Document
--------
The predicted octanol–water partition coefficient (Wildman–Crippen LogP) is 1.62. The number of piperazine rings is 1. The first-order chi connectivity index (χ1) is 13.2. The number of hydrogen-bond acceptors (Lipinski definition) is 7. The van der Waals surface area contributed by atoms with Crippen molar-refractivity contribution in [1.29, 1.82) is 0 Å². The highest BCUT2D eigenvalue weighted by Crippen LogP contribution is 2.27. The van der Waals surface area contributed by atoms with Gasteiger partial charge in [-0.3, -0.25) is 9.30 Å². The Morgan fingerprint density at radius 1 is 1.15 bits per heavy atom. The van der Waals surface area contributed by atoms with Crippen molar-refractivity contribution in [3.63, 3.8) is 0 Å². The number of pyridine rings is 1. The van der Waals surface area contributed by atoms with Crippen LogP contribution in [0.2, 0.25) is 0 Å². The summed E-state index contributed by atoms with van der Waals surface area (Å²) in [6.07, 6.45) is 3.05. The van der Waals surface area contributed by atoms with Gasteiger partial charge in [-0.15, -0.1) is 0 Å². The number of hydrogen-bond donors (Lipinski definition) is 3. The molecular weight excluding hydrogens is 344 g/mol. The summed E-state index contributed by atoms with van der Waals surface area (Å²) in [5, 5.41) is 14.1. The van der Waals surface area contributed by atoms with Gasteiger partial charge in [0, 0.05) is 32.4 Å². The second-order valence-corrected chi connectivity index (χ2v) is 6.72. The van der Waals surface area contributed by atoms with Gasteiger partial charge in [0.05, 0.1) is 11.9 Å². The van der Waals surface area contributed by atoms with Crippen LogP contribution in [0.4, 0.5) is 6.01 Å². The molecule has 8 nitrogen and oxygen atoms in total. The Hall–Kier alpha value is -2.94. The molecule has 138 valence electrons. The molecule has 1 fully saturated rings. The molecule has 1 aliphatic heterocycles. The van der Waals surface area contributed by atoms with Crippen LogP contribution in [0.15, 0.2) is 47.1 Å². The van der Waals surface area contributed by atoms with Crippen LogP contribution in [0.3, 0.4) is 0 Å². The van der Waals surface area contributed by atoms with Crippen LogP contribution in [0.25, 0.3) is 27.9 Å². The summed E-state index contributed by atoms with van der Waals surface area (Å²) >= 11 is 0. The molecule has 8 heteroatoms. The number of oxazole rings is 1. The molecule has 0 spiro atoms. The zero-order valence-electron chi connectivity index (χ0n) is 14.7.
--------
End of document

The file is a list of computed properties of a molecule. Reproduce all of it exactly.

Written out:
The predicted octanol–water partition coefficient (Wildman–Crippen LogP) is 1.62. The number of piperazine rings is 1. The first-order chi connectivity index (χ1) is 13.2. The number of hydrogen-bond acceptors (Lipinski definition) is 7. The van der Waals surface area contributed by atoms with Crippen molar-refractivity contribution in [1.29, 1.82) is 0 Å². The highest BCUT2D eigenvalue weighted by Crippen LogP contribution is 2.27. The van der Waals surface area contributed by atoms with Gasteiger partial charge in [-0.3, -0.25) is 9.30 Å². The Morgan fingerprint density at radius 1 is 1.15 bits per heavy atom. The van der Waals surface area contributed by atoms with Crippen molar-refractivity contribution in [3.63, 3.8) is 0 Å². The number of pyridine rings is 1. The van der Waals surface area contributed by atoms with Crippen LogP contribution in [0.2, 0.25) is 0 Å². The summed E-state index contributed by atoms with van der Waals surface area (Å²) in [6.07, 6.45) is 3.05. The van der Waals surface area contributed by atoms with Gasteiger partial charge in [-0.15, -0.1) is 0 Å². The number of hydrogen-bond donors (Lipinski definition) is 3. The molecular weight excluding hydrogens is 344 g/mol. The summed E-state index contributed by atoms with van der Waals surface area (Å²) in [5, 5.41) is 14.1. The van der Waals surface area contributed by atoms with Gasteiger partial charge in [0, 0.05) is 32.4 Å². The second-order valence-corrected chi connectivity index (χ2v) is 6.72. The van der Waals surface area contributed by atoms with Gasteiger partial charge in [0.05, 0.1) is 11.9 Å². The van der Waals surface area contributed by atoms with Crippen LogP contribution in [0.4, 0.5) is 6.01 Å². The molecule has 8 nitrogen and oxygen atoms in total. The Hall–Kier alpha value is -2.94. The molecule has 138 valence electrons. The molecule has 1 fully saturated rings. The molecule has 1 aliphatic heterocycles. The van der Waals surface area contributed by atoms with Crippen LogP contribution in [0.15, 0.2) is 47.1 Å². The van der Waals surface area contributed by atoms with Crippen LogP contribution in [0.3, 0.4) is 0 Å². The van der Waals surface area contributed by atoms with Crippen LogP contribution in [0.25, 0.3) is 27.9 Å². The summed E-state index contributed by atoms with van der Waals surface area (Å²) >= 11 is 0. The molecule has 8 heteroatoms. The number of oxazole rings is 1. The molecule has 0 spiro atoms. The zero-order valence-electron chi connectivity index (χ0n) is 14.7.